1. 25 September 2011 22:24

    I’m reading this while watching X-Men First Class resulting in some bizarre introspection on the matter. I am also thinking of something I read about all blue-eyed individuals being linked to the same ancestor. If true, that guy must have been VERY popular.


  2. 25 September 2011 22:52

    Side-Note: None of the mutations on X-Men are very practical. Now they are just bickering with each other and blowing things up. I’m going to go try to move things with my mind.


  3. 25 September 2011 23:12

    I thought we were all so condensed because of some event like a freeze that killed off everyone else. No one ever suggested we absorbed other species like the Borg. I wonder if I have never heard this theory before because it isn’t that sexy to think that we are the human version of mules.


    • 26 September 2011 04:26

      To be fair, it’s not known if we cross-bred with ALL other species of humans. But we’re definitely a hybrid species. Except the Africans – they are pure Homo sapiens.


  4. 27 May 2012 20:03

    We also know that the Neanderthal parts of our genes came wholly from male Neanderthals, as the genes you mention are only transmitted via the Y chromosome. It’s possible that male homo sapiens also interbred with female Neanderthals, but no such gene combinations exist. Presumably because the female Neanderthals would have returned to their tribes, which eventually died out. Genetics is neat!


    • 27 May 2012 20:16

      I did not know that. Although it seems odd that only genes from the X or Y chromosomes would be transferred between the two species. Perhaps we’re yet to discover the other genes? And yes, genetics is indeed neat!


      • 27 May 2012 20:50

        As I understand it, there are many genes which are limited to either the X or Y chromosomes. For instance, colorblindness is always on the X chromosome, which is why women rarely suffer from it (since they have a backup if the one is wonky, where as men only have one X).

        Because we only have Y chromosome Neanderthal genes, it means that Neanderthal men mated with Homo sapien women and produced successful offspring. The absence of X chromosome Neanderthal genes means one of two things. Either offspring of Homo sapien men and Neanderthal women were sterile, like ligers and tigons, or no such offspring survived. I think this is probably the case– females would probably return to their tribe and family, rather than join the males. So Homo sapien women with a half-Neanderthal baby would return to the Homo sapien tribe– the race that survived. There could have been Neanderthal women with half-Homo sapien babies, but as that race died out, no such remnant exists.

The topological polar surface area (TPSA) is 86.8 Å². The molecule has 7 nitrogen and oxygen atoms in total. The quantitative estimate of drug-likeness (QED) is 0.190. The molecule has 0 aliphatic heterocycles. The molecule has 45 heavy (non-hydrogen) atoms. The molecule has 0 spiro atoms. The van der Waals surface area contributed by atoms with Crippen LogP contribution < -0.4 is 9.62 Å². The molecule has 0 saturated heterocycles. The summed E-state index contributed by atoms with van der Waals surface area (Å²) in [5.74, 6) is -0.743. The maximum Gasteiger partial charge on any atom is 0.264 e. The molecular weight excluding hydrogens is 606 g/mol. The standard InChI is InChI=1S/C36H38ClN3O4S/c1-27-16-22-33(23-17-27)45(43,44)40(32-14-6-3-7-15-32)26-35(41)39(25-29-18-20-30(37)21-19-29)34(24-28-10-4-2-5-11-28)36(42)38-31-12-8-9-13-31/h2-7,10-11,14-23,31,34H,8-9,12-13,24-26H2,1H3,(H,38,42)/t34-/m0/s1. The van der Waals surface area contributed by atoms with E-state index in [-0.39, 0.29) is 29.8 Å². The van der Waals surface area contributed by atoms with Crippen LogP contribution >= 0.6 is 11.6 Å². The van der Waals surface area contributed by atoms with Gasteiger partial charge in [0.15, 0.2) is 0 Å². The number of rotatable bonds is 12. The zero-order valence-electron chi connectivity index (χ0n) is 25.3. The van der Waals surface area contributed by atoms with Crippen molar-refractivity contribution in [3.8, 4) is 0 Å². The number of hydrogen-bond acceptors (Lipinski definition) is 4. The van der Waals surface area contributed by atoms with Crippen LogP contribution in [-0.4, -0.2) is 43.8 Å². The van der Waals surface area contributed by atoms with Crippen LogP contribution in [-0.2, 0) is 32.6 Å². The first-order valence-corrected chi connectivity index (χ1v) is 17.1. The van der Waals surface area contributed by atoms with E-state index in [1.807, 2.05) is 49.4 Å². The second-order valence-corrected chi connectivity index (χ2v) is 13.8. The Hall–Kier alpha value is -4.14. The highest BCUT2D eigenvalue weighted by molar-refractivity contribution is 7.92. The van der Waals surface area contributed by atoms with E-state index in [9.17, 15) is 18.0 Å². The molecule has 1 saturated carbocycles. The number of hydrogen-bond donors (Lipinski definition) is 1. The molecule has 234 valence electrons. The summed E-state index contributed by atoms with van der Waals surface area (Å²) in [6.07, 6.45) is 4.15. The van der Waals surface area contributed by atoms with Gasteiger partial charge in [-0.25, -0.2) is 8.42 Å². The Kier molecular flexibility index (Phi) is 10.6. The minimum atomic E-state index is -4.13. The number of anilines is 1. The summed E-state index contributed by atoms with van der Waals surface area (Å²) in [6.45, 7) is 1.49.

• 28 May 2012 20:19

          Interesting. But how about the X-chromosomes from the Neanderthal males? In 50% of the cases of interbreeding, a Neanderthal male would have transferred an X-chromosome instead off a Y-chromosome. Why didn’t any of those genes survive?


          • 30 May 2012 01:52

            That’s a great question! There are two different ways we can do genetic tracking. One is mtDNA tests, which are conducted through mitochondrial transmission. The other is Y-line tests, which use a distinctive haplotype limited to Y chromosomes.

            With the Neanderthal questions, we have Neanderthal genes present in Y chromosomes. However we do not have any in mitochondria, so we can infer that no female Neanderthal genetic material survived into the modern human genome.


            • 30 May 2012 03:20

              I see. So somehow, for some reason, the female line disappeared. Fascinating!

              Although that means we still don’t know how common Neanderthal DNA is in modern humans, do we? From other chromosomes, I mean?